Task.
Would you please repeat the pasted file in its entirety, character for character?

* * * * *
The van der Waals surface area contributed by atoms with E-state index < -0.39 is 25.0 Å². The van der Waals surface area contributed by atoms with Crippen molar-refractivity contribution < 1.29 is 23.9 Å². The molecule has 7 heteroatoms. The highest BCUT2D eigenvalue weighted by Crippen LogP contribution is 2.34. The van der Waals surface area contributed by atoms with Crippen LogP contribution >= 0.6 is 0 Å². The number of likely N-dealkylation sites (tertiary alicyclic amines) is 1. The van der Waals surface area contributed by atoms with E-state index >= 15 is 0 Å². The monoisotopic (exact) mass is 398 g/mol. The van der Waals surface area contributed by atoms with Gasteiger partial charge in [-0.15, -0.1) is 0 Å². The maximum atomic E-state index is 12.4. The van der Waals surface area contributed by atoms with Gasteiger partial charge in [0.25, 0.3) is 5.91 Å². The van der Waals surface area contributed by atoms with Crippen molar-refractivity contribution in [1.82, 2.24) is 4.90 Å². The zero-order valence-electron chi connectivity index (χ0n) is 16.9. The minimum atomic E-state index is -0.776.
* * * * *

The van der Waals surface area contributed by atoms with E-state index < -0.39 is 25.0 Å². The van der Waals surface area contributed by atoms with Crippen molar-refractivity contribution < 1.29 is 23.9 Å². The molecule has 7 heteroatoms. The highest BCUT2D eigenvalue weighted by Crippen LogP contribution is 2.34. The van der Waals surface area contributed by atoms with Crippen LogP contribution >= 0.6 is 0 Å². The number of likely N-dealkylation sites (tertiary alicyclic amines) is 1. The van der Waals surface area contributed by atoms with E-state index >= 15 is 0 Å². The monoisotopic (exact) mass is 398 g/mol. The van der Waals surface area contributed by atoms with Gasteiger partial charge in [-0.15, -0.1) is 0 Å². The maximum atomic E-state index is 12.4. The van der Waals surface area contributed by atoms with Gasteiger partial charge in [0.25, 0.3) is 5.91 Å². The van der Waals surface area contributed by atoms with Crippen molar-refractivity contribution in [1.82, 2.24) is 4.90 Å². The zero-order valence-electron chi connectivity index (χ0n) is 16.9. The minimum atomic E-state index is -0.776.